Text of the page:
3 reasons more and more states are outlawing daily fantasy sports sites like FanDuel.

If you've watched an NFL game this year, chances are you've seen at least one ad for either DraftKings or FanDuel.

Probably, you've seen more like 17 hojillion. Photo by Scott Olson/Getty Images.


You probably know that they allow users to bet on fantasy sports — and maybe earn (or more likely, lose) a few bucks here and there. What you might not know is that these sites have come under increased legal scrutiny in the past few months.

Nevada banned the sites from operating in-state back in September. And just today, the attorney general of New York ordered both DraftKings and FanDuel to stop taking bets in that state while his office investigates the legality of each business.

What's the deal? Why is fantasy football — of all things — attracting the attention of the law? It basically boils down to three things.

1. An employee cheating scandal makes the whole thing look ... kinda shady.

Photo by Donald Miralle/Getty Images.

In theory, fantasy sports are a level playing field. You put in your money and choose your players and/or teams, and you're promised an equal shot at winning a monetary prize. It's a system that works ... as long as everyone has the same information.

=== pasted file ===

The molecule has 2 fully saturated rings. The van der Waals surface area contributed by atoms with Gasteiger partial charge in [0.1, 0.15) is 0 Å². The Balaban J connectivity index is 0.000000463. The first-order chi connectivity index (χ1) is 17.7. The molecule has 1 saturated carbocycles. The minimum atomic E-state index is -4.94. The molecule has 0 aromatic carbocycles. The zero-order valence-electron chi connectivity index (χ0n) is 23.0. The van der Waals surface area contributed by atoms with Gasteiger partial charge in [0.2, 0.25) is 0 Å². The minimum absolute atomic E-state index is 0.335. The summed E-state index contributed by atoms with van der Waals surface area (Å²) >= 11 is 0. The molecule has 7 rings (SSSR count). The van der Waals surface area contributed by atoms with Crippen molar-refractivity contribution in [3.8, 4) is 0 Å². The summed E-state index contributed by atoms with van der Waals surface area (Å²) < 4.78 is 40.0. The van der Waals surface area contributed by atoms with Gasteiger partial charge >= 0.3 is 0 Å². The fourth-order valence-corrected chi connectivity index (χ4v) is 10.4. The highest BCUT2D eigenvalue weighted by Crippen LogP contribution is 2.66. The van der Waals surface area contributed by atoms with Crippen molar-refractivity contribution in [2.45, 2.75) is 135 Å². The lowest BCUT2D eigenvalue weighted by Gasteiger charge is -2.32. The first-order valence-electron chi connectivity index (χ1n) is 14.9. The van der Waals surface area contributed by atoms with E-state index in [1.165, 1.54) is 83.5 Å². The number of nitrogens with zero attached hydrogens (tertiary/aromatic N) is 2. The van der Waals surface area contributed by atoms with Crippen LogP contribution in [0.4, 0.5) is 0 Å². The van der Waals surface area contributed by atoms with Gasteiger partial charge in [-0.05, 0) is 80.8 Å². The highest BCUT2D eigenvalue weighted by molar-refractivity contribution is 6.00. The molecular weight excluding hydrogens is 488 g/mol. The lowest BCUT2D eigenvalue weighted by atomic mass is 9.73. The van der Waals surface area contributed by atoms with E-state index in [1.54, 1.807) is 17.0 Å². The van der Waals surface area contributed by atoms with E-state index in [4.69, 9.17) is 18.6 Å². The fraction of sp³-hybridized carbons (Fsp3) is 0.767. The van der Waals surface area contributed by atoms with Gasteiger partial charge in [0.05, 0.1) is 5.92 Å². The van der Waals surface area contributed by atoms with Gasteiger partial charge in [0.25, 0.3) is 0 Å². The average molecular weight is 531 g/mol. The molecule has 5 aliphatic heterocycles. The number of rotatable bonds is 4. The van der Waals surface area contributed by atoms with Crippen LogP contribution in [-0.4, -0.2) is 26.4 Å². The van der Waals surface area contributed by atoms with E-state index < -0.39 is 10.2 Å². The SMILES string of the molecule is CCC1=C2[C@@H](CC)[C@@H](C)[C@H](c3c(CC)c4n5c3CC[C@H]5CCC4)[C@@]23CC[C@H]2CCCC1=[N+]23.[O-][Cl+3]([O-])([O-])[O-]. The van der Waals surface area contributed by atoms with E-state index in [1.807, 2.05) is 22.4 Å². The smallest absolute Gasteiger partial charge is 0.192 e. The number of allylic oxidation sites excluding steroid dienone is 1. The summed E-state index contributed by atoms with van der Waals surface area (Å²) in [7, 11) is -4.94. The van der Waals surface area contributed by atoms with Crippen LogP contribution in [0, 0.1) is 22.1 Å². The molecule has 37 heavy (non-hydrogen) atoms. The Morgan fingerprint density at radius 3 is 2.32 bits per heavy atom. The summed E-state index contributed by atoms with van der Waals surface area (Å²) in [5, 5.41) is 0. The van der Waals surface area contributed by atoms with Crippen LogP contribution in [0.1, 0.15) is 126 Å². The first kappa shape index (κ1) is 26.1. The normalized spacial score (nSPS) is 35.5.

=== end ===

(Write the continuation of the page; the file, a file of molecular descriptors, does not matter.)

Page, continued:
Increasingly, that's looking like it might not be the case with DraftKings and FanDuel.

In September, an employee of DraftKings won $350,000 in a competition at competitor site FanDuel — the same week he accidentally released a bunch of insider data online — which made it seem like people who work for daily fantasy sports sites might be operating with more information than the average player. According to some reports, executives and employees of the two companies are some of the top bettors on their rivals' platforms.

Ultimately, the employee was cleared — internally — of wrongdoing. But it prompted the FBI to launch an investigation, which is ongoing.

2. Unlike most gambling, the daily fantasy sports industry is pretty much completely unregulated.

Photo by Scott Olson/Getty Images.